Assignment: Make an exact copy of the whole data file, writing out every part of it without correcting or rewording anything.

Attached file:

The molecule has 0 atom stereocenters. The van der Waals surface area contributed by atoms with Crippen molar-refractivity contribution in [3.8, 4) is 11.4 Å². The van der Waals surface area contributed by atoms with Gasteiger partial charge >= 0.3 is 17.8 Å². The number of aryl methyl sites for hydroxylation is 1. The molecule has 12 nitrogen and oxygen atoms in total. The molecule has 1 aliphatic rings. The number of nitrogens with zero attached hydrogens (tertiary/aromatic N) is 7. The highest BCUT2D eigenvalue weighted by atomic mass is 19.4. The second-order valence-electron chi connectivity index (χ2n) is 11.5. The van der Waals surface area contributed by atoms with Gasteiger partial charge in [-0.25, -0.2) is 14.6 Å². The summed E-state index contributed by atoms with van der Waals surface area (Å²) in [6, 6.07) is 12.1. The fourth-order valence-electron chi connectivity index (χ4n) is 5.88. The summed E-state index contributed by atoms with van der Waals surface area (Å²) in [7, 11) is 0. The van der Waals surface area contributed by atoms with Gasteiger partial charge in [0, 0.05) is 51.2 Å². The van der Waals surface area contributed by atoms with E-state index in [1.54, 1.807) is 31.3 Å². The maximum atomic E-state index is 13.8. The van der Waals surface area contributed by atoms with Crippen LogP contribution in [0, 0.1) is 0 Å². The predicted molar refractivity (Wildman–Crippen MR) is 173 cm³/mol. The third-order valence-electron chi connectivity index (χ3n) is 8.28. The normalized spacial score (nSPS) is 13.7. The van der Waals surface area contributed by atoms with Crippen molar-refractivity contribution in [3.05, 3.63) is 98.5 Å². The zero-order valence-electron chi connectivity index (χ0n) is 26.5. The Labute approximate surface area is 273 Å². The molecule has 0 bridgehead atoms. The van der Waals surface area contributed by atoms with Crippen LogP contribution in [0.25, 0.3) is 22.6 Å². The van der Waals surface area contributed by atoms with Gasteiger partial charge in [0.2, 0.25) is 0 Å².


The molecule has 0 atom stereocenters. The van der Waals surface area contributed by atoms with Crippen molar-refractivity contribution in [3.8, 4) is 11.4 Å². The van der Waals surface area contributed by atoms with Gasteiger partial charge >= 0.3 is 17.8 Å². The number of aryl methyl sites for hydroxylation is 1. The molecule has 12 nitrogen and oxygen atoms in total. The molecule has 1 aliphatic rings. The number of nitrogens with zero attached hydrogens (tertiary/aromatic N) is 7. The highest BCUT2D eigenvalue weighted by atomic mass is 19.4. The second-order valence-electron chi connectivity index (χ2n) is 11.5. The van der Waals surface area contributed by atoms with Gasteiger partial charge in [-0.25, -0.2) is 14.6 Å². The summed E-state index contributed by atoms with van der Waals surface area (Å²) in [6, 6.07) is 12.1. The fourth-order valence-electron chi connectivity index (χ4n) is 5.88. The summed E-state index contributed by atoms with van der Waals surface area (Å²) in [7, 11) is 0. The van der Waals surface area contributed by atoms with Gasteiger partial charge in [0, 0.05) is 51.2 Å². The van der Waals surface area contributed by atoms with E-state index in [1.54, 1.807) is 31.3 Å². The maximum atomic E-state index is 13.8. The van der Waals surface area contributed by atoms with Crippen LogP contribution in [0, 0.1) is 0 Å². The predicted molar refractivity (Wildman–Crippen MR) is 173 cm³/mol. The third-order valence-electron chi connectivity index (χ3n) is 8.28. The normalized spacial score (nSPS) is 13.7. The van der Waals surface area contributed by atoms with Crippen molar-refractivity contribution in [3.05, 3.63) is 98.5 Å². The zero-order valence-electron chi connectivity index (χ0n) is 26.5. The Labute approximate surface area is 273 Å². The molecule has 0 bridgehead atoms. The van der Waals surface area contributed by atoms with Crippen LogP contribution in [0.25, 0.3) is 22.6 Å². The van der Waals surface area contributed by atoms with Gasteiger partial charge in [0.2, 0.25) is 0 Å².